To this day, Pale Male’s nest is easily and best observed from the Model Boat Pond in Central Park. In spring and early summer Charles was a mainstay at the “hawk benches” on the west side of the pond. He led an ever-widening ad hoc (ad hawk?) circle of hawk-nest docents: volunteers who shared their enthusiasm and knowledge with all passersby. The docents’ devotion to Pale Male’s offspring was such that they came to the benches each day with special equipment (gloves, extra shirts) that prepared them to rescue fledging (or falling!) babies from the street-level dangers of the great Manhattan urban wilderness. And for several years running, Charles helped organize a birthday party for Pale Male, complete with custom-decorated birthday cakes.

Wonder and Joy  
     Readers of this book will hear, in Charles’s “voice,” the wonder with which he beheld the behavior of red-tails.  He marveled at the hawks’ loyalty, power, resilience, and parenting instincts. He employed beatific images and metaphors, describing nearly fledged hawks as: “Soon to declare an opinion to the sky,” anticipating their “grand jete into the park.” And, of holding a rescued hawk, he said: “It was air. This fluid, elegant, wind machine had only the assumption of weight. Like lifting wind, only with talons.” To Charles, hawk chicks might be a “cloud of baby fluff.”  Charles was also a master haiku poet, and each of this book’s haiku is an elegant expression of focused wonder.
     Joy? Charles’s ebullience permeates this collection. Here is a taste of Appendix 1, Charles’s field notes transcribed from on-the-scene tape recordings. Sign-offs from postings:

The joy was in just simply being there. I was very excited about being back up there and shooting again.
I am still quite breathless about this whole thing. Whew!
Oh! I’m so excited up here today!
And it is exciting, folks!
It was an extremely exhilarating day today, by the way!

Envy and Kinship
     In 1998, National Public Radio broadcast a feature on Red-tails in Love. When interviewed, Charles revealed the enormity of his infatuation with the hawks:

We have an immense envy of how it moves, how it looks. We dream of flying. We watch flying. We try and broad jump like we are flying. And he has that power––the power of death, I guess. The power of having a fistful of knives.
    
     Even more compelling was Charles’s longing to be kin with wild creatures. From the same radio interview:

I have a very real sense that he knows who I am, not because I do anything remarkable. It’s because I’m here all the time. And he has astounding visual skills that allow him to live. And if he has such skills, then why wouldn’t he recognize me in his background, too?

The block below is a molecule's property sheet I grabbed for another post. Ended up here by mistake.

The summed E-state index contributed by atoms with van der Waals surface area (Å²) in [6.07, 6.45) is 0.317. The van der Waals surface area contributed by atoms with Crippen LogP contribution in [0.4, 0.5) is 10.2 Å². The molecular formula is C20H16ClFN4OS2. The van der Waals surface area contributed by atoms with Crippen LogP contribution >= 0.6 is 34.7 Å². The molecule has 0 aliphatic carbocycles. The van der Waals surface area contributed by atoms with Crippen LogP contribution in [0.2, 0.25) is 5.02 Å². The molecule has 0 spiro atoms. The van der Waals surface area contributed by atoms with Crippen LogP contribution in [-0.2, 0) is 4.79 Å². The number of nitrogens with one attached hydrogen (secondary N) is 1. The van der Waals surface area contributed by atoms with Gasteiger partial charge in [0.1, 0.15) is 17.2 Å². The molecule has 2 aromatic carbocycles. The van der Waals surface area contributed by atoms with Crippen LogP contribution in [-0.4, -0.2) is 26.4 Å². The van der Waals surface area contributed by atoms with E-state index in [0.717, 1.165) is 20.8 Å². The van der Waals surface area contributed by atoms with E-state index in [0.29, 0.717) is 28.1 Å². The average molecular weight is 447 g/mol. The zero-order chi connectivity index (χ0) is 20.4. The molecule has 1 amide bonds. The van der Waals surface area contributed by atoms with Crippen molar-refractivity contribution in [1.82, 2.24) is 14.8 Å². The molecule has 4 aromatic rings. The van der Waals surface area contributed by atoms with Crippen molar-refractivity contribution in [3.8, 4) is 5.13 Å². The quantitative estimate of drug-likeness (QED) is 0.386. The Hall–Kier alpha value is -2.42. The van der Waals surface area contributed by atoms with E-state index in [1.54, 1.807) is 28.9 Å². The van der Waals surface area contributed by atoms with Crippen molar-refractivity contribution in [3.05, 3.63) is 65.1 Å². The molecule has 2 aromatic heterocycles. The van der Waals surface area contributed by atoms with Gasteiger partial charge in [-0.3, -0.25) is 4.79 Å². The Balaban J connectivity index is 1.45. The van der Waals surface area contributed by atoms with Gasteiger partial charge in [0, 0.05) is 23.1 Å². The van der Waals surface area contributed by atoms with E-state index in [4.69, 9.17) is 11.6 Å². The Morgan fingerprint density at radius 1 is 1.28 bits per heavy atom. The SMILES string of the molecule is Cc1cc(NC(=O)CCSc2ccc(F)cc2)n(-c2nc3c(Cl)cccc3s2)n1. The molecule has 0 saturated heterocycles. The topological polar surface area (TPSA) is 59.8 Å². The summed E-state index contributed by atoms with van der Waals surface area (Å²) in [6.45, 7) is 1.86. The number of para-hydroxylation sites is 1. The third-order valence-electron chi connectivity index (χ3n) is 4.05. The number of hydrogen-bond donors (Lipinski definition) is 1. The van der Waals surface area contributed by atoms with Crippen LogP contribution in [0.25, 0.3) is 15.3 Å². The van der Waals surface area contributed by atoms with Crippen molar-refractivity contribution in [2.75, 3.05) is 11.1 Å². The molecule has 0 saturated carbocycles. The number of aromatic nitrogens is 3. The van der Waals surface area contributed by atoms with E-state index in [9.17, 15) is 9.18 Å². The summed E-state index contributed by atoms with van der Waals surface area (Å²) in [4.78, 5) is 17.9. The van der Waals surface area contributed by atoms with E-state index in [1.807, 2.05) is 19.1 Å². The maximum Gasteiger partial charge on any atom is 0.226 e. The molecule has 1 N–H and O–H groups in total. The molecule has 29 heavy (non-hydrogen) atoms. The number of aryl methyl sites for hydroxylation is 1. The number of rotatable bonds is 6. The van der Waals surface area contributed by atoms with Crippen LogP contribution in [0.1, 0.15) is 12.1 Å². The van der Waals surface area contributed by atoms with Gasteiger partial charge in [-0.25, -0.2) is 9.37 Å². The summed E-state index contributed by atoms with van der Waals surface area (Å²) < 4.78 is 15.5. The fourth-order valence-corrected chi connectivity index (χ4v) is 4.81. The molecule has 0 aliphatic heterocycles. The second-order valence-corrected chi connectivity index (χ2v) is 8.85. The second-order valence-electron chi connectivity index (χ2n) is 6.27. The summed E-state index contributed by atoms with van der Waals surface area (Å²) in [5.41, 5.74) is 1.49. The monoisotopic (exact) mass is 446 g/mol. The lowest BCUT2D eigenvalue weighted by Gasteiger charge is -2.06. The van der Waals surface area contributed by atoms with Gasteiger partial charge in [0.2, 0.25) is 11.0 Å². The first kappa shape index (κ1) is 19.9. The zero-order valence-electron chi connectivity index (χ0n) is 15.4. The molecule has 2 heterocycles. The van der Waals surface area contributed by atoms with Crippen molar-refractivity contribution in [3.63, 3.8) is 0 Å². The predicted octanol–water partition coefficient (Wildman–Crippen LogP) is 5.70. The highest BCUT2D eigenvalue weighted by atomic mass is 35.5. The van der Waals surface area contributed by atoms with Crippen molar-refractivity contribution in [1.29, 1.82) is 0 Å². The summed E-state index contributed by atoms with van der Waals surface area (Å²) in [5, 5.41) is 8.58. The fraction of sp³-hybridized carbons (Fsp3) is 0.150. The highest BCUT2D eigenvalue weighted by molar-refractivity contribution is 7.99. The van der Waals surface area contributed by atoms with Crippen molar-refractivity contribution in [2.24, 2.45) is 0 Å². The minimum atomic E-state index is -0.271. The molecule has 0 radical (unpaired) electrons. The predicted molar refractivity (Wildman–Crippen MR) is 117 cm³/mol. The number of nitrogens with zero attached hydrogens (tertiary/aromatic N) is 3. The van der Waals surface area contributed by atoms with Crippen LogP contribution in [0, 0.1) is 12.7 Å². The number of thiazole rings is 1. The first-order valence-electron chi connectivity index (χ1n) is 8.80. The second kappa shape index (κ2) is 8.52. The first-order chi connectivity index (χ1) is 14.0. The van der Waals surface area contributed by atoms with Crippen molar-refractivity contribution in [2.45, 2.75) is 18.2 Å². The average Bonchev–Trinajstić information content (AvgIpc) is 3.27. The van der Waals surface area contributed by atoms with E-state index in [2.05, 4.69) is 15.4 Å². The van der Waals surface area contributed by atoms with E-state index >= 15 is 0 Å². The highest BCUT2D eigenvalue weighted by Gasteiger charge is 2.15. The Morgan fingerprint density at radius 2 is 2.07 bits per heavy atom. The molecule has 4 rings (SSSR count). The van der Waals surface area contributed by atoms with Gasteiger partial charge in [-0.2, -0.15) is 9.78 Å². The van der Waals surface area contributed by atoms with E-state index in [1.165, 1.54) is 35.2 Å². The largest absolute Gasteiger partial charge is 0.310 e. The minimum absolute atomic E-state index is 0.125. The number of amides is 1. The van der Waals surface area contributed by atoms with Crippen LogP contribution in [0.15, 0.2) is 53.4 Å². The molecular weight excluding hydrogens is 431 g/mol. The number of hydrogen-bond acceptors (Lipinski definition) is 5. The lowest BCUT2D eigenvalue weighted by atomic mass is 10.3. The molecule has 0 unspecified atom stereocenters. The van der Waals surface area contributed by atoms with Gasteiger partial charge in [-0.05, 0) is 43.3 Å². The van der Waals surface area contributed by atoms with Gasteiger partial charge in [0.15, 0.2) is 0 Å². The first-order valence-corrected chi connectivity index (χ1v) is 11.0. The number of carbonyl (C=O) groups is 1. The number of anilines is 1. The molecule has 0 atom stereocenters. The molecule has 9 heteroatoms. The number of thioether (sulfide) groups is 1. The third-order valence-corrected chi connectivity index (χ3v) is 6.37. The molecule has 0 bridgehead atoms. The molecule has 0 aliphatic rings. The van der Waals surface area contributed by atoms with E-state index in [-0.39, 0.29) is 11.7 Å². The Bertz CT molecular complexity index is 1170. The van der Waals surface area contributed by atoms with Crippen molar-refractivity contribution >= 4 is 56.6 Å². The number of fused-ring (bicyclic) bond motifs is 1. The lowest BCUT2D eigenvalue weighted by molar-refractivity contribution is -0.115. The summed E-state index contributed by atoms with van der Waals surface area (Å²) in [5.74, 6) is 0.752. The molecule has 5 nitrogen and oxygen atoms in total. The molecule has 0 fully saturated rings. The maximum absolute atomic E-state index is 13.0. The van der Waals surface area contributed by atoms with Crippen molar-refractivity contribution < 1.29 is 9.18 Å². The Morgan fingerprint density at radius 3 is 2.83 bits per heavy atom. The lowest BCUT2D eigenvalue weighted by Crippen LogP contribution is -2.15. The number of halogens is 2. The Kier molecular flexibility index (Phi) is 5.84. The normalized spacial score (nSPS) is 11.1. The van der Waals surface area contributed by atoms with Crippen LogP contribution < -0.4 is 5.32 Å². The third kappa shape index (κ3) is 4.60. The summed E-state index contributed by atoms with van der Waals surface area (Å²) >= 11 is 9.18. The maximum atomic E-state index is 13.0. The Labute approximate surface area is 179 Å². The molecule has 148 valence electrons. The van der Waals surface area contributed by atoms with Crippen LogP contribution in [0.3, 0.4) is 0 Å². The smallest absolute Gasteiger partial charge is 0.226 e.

In the documentary “Pale Male,” Charles rescues a newly fledged hawk from Fifth Avenue traffic. When he releases the hawk on Dr. Fisher’s terrace, a talon pierces Charles’s hand. The response is ecstatic. “We are blood brothers, that beast and I. He flew away with a bit of Iowa blood on him. Yeah, that was a kick!”  Here, Charles also shows pride in being an Iowa native. His small-town, midwestern roots produced an affinity with nature and enabled him to appreciate how remarkable it was for a Red-tailed Hawk to thrive in a major city.

Chronology and Photos 
     This collection roughly follows the life cycle of young hawks—from small chicks peering over the nest’s edge to fledging from the nest to independent hunting in Central Park. The scenes themselves come from a variety of broods from 1996 to 2000. While many of the photos stand out in professional quality, every photo plays a role in illustrating the stories Charles wanted to tell, the lessons he wished to share.

Our Good Fortune
Charles often spoke of his fortunate life. It is our good fortune that he made such good use of his. He put himself in nature at every opportunity, soaked up information, and made fascinating sense of it all. Everywhere he went, Charles delighted in sharing what he knew, inviting others to enjoy the wonders of nature in the city. We are fortunate that he also took photos, wrote essays and haiku, and kept field notes.
     Now you are ready to lift off into Charles’s tribute to the Red-tailed Toast of Manhattan.

Steve Kennedy
Aurora, Colorado 
July 2010

3 comments:

Billie Jo said...

Good that Charles' river of joy still flows through his recorded work, through Jill and through you.

No wonder it feels like he is still with you all, he *is*.

Wonder if our red tailed hawks (yes, we have a pair that fly above us, mostly above the Picayune) have heard of the excursions of Pale Male?

Thanks for sharing.

Steve Kennedy said...

BJ-
Yep, there is no doubt that Charles is still very much with us. It is extra nice to know that the next generation of Kennedys is grooving with his spirit. I'll bet your red-taileds have heard the buzz about Pale Male. They have a tight community, those RTHs, from what I've heard. Thanks for following the unfolding kennedyworks story!

ombsmith said...

Wow.